Beate Gütschow
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Wed 13 Jun 2018 - 18.15

Beate Gütschow – HC

Beate Gütschow's HC has been published as part of the Viewpoint Photography and Landscape.

Relieving the Contingency

HC (hortus conclusus), a series of photographs by Beate Gütschow, offers ostensibly passing views of urban parks. The viewpoint carries a sense of detachment, as if the observer was disconnected from the world outside. Urban life is evident in the shabby turf, trampled by many careless visitors and scorched by the sun. There are stinging nettles and shards of broken glass; familiar sights in big cities. The dispassionate, precise detail of the pictures shows objects and plants to be vital and verdant yet also worn or even ragged. Accessing the pictures seems easy, almost coincidental, like glancing casually out of a window. But at length the observer becomes aware of the fact that the light beam usually evoked by a camera lens is missing.        

Beate Gütschow photographs parks to rearrange the perspective. For each work, she takes up to 150 photos of individual objects, such as walls, benches and plant troughs, to assemble them digitally as photogrammetric models. An algorithm connects identical-appearing points on several photographs to form a polygon net, visualising the objects’ depth. Finally, the photographic surface is projected on to the net. Taking this data record as raw material, rather than the usual linear perspective camera-lens alignment, Gütschow uses a 3D computer programme to let the object appear in a cavalier perspective. In this way, for example, the depth contours of cubes are turned into rhombuses, so the lines in the picture do not converge but run parallel.

By her free composition of the photograph’s surface in HC (hortus conclusus), Gütschow refers to the garden portrayals of medieval illumination. Conventionally, some aspects of an object are overlooked due to the photograph’s central perspective. But in photogrammetry, they all gain equal value, allowing Gütschow to decide on the view she wants retrospectively and digitally. During the composition process, Gütschow puts together landscape elements from different images of architectural objects in varying perspectives and painstakingly re-assembles them at the computer in time-consuming, precision work. Where grass meets walls, she recreates continuity by adjusting the colour nuances, brightness and contrasts.

The garden that Gütschow creates reflects her delight in photographic abundance; every picture element used is photographed reality. Her artistic strategy is to mediate between two-dimensional composition and photographic depth. Within the photographic series, the run-down park becomes a visual puzzle; the observer can only imagine the unseen breaks in the pictorial continuity by drawing on his or her own visual experience. As well as missing vanishing points, the photographs composed by Gütschow have no linear horizon but appear opened like a book, pouring the picture content toward the observer. In some pictures the horizon appears as a resting place; a broad band that forms a central oasis rather than an alignment. While expanding the non-prioritising photographic abundance to encompass multiple views of objects, Gütschow also places it within a narrative framework in the form of the garden motif. What the observer finds, abandoning expectations of a conventional photographic perspective, is a sedate place.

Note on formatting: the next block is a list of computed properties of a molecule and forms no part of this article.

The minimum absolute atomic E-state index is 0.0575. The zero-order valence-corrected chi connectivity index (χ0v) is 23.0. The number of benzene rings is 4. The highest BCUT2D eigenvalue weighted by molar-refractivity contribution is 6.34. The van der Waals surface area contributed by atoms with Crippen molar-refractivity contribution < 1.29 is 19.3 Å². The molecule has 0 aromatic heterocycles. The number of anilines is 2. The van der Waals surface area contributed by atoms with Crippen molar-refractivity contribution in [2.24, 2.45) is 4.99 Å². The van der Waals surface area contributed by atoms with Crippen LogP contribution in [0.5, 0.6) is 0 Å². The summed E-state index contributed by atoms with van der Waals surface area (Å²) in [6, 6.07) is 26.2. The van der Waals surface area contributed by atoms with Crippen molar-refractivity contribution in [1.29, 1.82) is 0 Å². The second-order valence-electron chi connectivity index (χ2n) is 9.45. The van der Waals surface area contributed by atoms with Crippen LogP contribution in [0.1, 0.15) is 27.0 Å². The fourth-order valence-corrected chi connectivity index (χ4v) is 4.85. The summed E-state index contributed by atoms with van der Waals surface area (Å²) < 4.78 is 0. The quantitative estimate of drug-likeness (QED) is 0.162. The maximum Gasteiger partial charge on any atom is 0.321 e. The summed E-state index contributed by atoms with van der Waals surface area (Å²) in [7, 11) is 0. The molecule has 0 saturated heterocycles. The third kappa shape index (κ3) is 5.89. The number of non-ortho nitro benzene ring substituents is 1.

People in this photographic series are conspicuous mostly in their absence: Graffiti on the walls and benches bear witness to a lively youth culture but the seats and paths are mostly empty. Plants and trees are pruned, and sometimes  stunted. If visitors can be seen in the park, they appear as incidental figures, some lost in reverie. One figure is particularly striking: a woman immersed in using a cellphone, oblivious to the world around her. With her physical attitude, seated cross-legged and head inclined over her mobile device, she is reminiscent of Spinario, the Roman sculpture of a boy removing a thorn from his foot. Her bent back shields her from the outside world, protecting her while she concentrates on the tensed part of her body. Like Spinario, she is hoping for relief. And Gütschow’s pictures offer relief – from the rationale of photographic reality. They relieve the contingency of photography without diminishing its abundance. The pictures appear almost conciliatory, precisely because they transform the survey – the operative purpose of the photographic process – into a form of artistic mediation, instead of measuring the objects by pressing a button.